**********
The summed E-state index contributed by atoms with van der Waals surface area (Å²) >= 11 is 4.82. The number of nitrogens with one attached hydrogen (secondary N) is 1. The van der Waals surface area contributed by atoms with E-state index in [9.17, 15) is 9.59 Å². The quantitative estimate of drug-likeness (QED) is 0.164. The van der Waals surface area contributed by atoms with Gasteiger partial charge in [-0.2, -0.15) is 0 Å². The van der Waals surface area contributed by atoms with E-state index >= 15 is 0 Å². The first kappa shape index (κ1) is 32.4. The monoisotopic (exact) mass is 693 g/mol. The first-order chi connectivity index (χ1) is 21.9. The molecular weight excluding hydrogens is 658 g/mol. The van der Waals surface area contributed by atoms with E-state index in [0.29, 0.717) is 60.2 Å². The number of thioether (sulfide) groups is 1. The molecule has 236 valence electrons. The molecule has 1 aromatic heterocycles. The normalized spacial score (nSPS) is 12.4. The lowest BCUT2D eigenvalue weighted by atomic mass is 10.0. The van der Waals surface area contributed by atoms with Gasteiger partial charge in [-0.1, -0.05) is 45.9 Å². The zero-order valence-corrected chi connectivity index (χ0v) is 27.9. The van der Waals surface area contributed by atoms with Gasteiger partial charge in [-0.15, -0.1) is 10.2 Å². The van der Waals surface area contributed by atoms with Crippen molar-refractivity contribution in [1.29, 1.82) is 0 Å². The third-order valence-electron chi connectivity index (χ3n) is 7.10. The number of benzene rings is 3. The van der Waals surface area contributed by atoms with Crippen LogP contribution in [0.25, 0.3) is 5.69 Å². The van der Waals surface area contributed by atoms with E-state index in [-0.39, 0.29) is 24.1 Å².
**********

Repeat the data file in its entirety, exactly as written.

The summed E-state index contributed by atoms with van der Waals surface area (Å²) >= 11 is 4.82. The number of nitrogens with one attached hydrogen (secondary N) is 1. The van der Waals surface area contributed by atoms with E-state index in [9.17, 15) is 9.59 Å². The quantitative estimate of drug-likeness (QED) is 0.164. The van der Waals surface area contributed by atoms with Gasteiger partial charge in [-0.2, -0.15) is 0 Å². The van der Waals surface area contributed by atoms with E-state index >= 15 is 0 Å². The first kappa shape index (κ1) is 32.4. The monoisotopic (exact) mass is 693 g/mol. The first-order chi connectivity index (χ1) is 21.9. The molecular weight excluding hydrogens is 658 g/mol. The van der Waals surface area contributed by atoms with E-state index in [0.29, 0.717) is 60.2 Å². The number of thioether (sulfide) groups is 1. The molecule has 236 valence electrons. The molecule has 1 aromatic heterocycles. The normalized spacial score (nSPS) is 12.4. The lowest BCUT2D eigenvalue weighted by atomic mass is 10.0. The van der Waals surface area contributed by atoms with Gasteiger partial charge in [-0.1, -0.05) is 45.9 Å². The zero-order valence-corrected chi connectivity index (χ0v) is 27.9. The van der Waals surface area contributed by atoms with Gasteiger partial charge in [-0.15, -0.1) is 10.2 Å². The van der Waals surface area contributed by atoms with Crippen molar-refractivity contribution in [1.29, 1.82) is 0 Å². The third-order valence-electron chi connectivity index (χ3n) is 7.10. The number of benzene rings is 3. The van der Waals surface area contributed by atoms with Crippen LogP contribution in [0.25, 0.3) is 5.69 Å². The van der Waals surface area contributed by atoms with E-state index in [-0.39, 0.29) is 24.1 Å².